From 12 to 28 September 2018, the Ministry of Foreign Affairs in association with the Ministry of Finance, the Financial and Capital Market Commission, the Procurement Monitoring Bureau, the Consumer Rights Protection Centre, and the State Revenues Service was presenting a series of lectures on “Effective implementation of the Sanctions Law in Latvia”.
The aim of the lectures was to inform understanding of sanctions among public administration and the general public through explaining the overall political context and role of sanctions in Latvia’s foreign policy and the need for ensuring compliance with international requirements in the matters of effective implementation of sanctions.
The series consisted of four lectures during which the responsible authorities introduced representatives from the public and private sector to the legal framework of international and national sanctions, looked into certain aspects of recent amendments to the Law On International Sanctions and National Sanctions of the Republic of Latvia (Sanctions Law), and provided information on standards and best practice for an effective understanding of, and compliance with sanctions in Latvia.
The opening address to launch the series was delivered by the State Secretary of the Ministry of Foreign Affairs, Andris Pelšs, who provided an insight into the importance of national sanctions for Latvia’s foreign policy, strengthening security and cooperation with international partners.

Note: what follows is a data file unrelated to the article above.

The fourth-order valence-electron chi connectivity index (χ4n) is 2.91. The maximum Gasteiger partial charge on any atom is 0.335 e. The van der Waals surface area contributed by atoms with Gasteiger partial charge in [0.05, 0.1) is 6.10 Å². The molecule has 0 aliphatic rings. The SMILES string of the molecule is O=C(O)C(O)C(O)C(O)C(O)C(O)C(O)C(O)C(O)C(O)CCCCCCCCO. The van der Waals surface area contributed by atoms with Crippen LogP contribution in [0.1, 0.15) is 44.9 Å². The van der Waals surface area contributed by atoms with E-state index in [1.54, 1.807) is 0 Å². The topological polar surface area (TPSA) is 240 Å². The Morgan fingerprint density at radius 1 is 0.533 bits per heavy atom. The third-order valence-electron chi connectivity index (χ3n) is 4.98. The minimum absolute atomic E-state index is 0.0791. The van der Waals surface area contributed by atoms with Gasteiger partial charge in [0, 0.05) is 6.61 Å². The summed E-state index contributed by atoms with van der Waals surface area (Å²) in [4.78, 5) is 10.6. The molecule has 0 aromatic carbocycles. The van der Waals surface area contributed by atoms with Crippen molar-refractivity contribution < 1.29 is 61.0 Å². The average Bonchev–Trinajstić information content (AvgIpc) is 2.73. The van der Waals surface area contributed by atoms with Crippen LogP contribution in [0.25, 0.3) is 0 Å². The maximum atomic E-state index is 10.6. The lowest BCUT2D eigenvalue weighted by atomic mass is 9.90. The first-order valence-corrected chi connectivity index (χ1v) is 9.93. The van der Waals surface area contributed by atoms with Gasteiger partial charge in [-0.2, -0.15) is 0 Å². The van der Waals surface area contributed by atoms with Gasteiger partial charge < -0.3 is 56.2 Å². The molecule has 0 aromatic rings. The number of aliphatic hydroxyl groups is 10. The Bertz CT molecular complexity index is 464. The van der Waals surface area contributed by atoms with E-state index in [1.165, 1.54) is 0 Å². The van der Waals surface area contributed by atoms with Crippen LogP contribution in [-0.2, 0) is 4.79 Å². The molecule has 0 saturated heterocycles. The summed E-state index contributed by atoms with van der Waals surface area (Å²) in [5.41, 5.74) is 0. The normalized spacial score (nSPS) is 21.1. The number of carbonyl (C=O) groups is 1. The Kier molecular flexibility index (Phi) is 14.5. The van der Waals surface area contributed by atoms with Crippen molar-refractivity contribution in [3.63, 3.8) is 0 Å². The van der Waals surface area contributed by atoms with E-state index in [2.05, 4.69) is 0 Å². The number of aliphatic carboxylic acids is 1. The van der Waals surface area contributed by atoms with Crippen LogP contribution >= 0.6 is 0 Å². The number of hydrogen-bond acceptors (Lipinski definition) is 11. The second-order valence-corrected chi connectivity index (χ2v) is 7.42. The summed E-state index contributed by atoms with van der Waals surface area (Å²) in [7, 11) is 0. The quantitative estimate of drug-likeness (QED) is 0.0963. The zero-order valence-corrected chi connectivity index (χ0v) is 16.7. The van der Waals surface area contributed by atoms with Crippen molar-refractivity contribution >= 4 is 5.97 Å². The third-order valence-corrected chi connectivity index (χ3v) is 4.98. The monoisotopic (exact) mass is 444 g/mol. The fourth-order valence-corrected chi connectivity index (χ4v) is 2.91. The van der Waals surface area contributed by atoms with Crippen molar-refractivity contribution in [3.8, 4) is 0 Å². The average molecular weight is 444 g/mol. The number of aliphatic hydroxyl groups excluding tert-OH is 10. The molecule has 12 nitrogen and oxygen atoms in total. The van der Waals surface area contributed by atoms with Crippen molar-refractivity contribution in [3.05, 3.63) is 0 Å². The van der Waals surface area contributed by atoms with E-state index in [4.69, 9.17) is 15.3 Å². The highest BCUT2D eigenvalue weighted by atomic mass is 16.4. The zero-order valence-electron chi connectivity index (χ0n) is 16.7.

The first lecture, Sanctions: What are they and where to find them?, was presented by experts from the International Law Division of the Ministry of Foreign Affairs, who outlined the history and nature of sanctions as well as providing information on the sanctions regimes and types currently functional worldwide.
On 21 September, the second lecture on Sanctions: Insight into amendments to the law, understanding of risks for the establishment of internal control systems and control over the movement of strategic goods offered general information on strategic goods control, sanctions risk management and setting up systems for internal control. Competent supervisory institutions – the Customer Rights Protection Centre and the State Revenues Service – familiarised the audience with functions that pursuant to the latest amendments to the Sanctions Law they would have to perform in relation to the supervision of sanction subjects and the duty to establish internal control systems in order to assess sanction risks.
On 25 September 2018, at the third lecture entitled Sanctions and public procurement, experts from the Ministry of Finance and the Procurement Monitoring Bureau explained to the audience the impact of sanctions on public procurement procedures and clarified obligations contained in the amendments to the Sanctions Law concerning both the subjects of the Public Procurement Law and supervisory authorities.
The fourth and final lecture in the series, Internal control systems and penalties for failure to assess the sanctions risk, held on 28 September 2018 and presented by experts from the Financial and Capital Market Commission, offered theoretical and practical information on the sanctions risk assessment and the setting up and functioning of an internal control system for sanctions risk management. Liability for violations of sanctions in the context of internal control system and sanctions risk management was also explained, as were the new requirements for sanction-related reporting to the Financial and Capital Market Commission.
The lectures brought together approximately 300 participants from law enforcement institutions, local authorities, line ministries, the financial, insurance, energy and transit sectors, law offices and education institutions.